The Detective Diaries presents the most sensational post-Independence cases of Kolkata Police, the oldest police commissionerate in Asia.
Writer Supratim Sarkar, a serving additional commissioner of Kolkata Police, captures the different aspects of criminal investigation in a style that is rare among India’s true-crime writers. Starting from 1948 and coming right down to 2010, every case is a trendsetter, either owing to the nature of the crime, or the manner in which it was solved. From cold-blooded, psychopathic murderers to those who killed purely for money, from crimes of passion to conmen who made masterful use of technology, the selection is as varied as it is fascinating.
No matter what the context, each crime made headlines. The man who mercilessly killed his pregnant wife, or the killer who wiped out his entire family, are as easily identifiable as the man who decided that big ticket robberies is the path to happiness. The highlight of the book is a case that caught the attention of the nation—the stoneman murders of 1989, a series of killings that terrorized Kolkata for months, and gave rise to an entire pantheon of urban legends. For the first
time, this book presents the police version of this unsolved case.
A glimpse into Kolkata’s dark underbelly, guided by an author whose job takes him there every day, this book will shock and amaze in equal measure.
I suspect the Bengali version packs a greater punch, but this translated work is endlessly fascinating–though in a macabre way. All the cases, except the last one, deal with murder and each reveals the extent to which men and women can go to satisfy greed or bloodlust.
I would not recommend reading this book at night (as I did) because it tends to make you paranoid.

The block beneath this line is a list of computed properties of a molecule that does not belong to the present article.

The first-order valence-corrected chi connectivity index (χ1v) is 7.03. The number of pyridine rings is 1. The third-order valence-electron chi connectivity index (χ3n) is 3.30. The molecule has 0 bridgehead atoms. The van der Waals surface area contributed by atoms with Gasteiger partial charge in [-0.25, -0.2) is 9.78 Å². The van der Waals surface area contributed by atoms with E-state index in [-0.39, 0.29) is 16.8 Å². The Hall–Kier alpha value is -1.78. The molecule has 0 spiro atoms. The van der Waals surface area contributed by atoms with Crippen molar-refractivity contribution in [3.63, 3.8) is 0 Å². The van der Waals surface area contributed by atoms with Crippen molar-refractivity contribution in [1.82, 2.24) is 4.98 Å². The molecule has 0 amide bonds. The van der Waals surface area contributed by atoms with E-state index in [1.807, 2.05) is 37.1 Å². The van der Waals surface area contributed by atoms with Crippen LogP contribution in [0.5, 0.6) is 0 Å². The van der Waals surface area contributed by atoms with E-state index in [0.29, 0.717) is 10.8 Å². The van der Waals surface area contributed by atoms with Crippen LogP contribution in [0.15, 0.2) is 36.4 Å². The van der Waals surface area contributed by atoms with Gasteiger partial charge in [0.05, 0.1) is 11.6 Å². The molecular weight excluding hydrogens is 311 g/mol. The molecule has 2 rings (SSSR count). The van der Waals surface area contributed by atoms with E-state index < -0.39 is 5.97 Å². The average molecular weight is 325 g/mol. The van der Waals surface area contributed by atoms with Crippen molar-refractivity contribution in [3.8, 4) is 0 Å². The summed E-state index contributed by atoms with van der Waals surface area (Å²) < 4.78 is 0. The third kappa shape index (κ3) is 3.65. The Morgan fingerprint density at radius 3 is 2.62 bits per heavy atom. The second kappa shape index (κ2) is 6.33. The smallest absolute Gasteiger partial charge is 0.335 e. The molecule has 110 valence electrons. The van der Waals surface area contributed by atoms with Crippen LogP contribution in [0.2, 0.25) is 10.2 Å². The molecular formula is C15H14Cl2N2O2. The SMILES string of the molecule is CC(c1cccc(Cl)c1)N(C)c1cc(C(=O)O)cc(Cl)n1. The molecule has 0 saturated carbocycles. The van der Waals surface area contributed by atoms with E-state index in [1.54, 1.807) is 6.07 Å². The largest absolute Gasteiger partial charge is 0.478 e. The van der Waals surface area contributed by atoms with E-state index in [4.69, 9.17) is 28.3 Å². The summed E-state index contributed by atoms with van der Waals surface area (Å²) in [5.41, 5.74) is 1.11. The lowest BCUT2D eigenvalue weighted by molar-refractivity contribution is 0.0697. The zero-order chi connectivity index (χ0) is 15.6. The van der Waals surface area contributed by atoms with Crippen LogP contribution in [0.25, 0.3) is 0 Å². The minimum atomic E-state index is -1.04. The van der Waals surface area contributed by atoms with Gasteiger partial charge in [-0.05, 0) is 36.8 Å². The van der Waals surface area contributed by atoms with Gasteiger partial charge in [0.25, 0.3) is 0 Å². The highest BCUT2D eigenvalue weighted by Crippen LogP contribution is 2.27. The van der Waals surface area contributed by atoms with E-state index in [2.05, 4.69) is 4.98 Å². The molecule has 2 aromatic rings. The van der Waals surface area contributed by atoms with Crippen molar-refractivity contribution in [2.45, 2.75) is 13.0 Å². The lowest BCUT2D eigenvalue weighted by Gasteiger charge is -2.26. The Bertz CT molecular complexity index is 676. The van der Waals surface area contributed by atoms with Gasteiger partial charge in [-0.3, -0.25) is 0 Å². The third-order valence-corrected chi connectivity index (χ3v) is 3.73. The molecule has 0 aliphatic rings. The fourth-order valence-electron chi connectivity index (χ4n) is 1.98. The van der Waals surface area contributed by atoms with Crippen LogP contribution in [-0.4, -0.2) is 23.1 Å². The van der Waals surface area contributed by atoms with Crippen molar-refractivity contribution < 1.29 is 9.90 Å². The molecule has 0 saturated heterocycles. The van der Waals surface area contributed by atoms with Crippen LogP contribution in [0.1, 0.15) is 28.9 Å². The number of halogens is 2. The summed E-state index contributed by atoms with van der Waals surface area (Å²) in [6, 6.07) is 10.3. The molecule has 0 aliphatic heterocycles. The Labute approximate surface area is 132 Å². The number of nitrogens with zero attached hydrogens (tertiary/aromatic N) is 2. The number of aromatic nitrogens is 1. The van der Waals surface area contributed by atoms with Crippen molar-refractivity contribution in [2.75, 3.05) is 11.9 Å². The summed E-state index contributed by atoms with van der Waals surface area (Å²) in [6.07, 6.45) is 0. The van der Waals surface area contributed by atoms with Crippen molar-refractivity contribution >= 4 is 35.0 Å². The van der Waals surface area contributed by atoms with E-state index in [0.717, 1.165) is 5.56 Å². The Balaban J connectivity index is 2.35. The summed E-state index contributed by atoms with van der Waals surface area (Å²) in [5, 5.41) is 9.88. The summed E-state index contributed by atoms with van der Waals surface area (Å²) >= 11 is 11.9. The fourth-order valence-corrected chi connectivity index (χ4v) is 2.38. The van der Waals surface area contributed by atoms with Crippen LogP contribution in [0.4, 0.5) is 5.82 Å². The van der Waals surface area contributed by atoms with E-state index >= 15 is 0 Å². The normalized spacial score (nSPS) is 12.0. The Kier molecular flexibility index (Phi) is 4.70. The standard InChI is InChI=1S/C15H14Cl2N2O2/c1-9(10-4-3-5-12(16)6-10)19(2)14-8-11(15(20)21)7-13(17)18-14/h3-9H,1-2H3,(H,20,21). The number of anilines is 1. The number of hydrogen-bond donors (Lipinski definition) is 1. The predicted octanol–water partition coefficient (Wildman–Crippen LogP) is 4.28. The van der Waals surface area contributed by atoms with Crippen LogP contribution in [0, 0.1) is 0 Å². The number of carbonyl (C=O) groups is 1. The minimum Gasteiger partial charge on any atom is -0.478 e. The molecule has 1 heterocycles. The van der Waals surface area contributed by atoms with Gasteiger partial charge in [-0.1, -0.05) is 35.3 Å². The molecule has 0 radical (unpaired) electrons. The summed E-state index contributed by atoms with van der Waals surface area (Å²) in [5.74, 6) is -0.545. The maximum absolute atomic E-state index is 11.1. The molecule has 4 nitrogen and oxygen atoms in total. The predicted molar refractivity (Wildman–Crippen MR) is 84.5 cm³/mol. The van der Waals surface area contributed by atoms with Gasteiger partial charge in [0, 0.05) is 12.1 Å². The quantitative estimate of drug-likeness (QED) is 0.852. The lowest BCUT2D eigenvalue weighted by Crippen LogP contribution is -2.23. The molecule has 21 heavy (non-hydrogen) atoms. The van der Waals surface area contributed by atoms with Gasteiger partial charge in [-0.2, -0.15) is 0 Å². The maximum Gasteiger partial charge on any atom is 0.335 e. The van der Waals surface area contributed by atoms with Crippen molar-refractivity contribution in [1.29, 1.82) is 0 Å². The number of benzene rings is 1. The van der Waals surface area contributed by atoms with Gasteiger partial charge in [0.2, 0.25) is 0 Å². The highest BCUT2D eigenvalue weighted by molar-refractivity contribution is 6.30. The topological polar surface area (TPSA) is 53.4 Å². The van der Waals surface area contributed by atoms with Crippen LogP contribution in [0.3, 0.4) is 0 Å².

The author narrates the cases in an interesting mixed manner. He gives us a third-person account of the events and throws in relevant information on criminology, interrogation methods, theory vs. practical experience of catching criminals, and so on.
Frequently, he draws a comparison between fact and fiction (movies, novels) and explains how sometimes fact is indeed stranger than fiction. Startling coincidences do occur. But, for the most part, the work of a detective is not as exciting or smooth as we read in Feluda or Byomkesh Bakshi novels. Some cases, like the Stoneman murders, are never solved.
Also, the pressure created by the media on the police and the detectives to solve cases as quickly as possible is an aspect I hadn’t thought about. Constant comparisons to Scotland Yard are brought out to ridicule the police on their supposed inefficiency and ineptitude.
I am not familiar with any of the cases except for the last one, which occurred in 2010. Many cases happened before mobile phones became popular in India. The author explains the painstaking method in which detectives verified alibis before mobile tower locations could be used to determine one’s location.
The 2010 case was about credit card skimming. At the time this theft occurred, cybercrime was an emerging area of crime and the police had no idea how to go about it. I was able to appreciate the immense effort and patience it takes to catch clever criminals, especially when the crime is digital.
And lastly, I learned how despite having enough evidence, criminals may walk free if there are loopholes in the chargesheet. In honoring the tenet of “innocent until proven guilty,” sometimes the guilty escape due to lack of legally admissible evidence or even biased judges.
It’s not a fair world and I have developed a fresh appreciation for the work that the police have to do.
Genre: True Crime, Non-fiction
Title: The Detective Diaries: Eleven Sensational Cases of Kolkata Police
Author: Supratim Sarkar
Translator: Yajnaseni Chakraborty
Length: 248 pages
Publication date: February 20, 2019
Publisher: Rupa Publications
(Available on Kindle Unlimited)
I noticed a few other reviews of this excellent book and I thought you might like to read them:
Lavender Orchids – https://aliveshadow.com/category-bookreviews-the-detective-diaries/
Solitude and Books – https://solitudeandbooks.wordpress.com/2019/04/02/the-detective-diaries/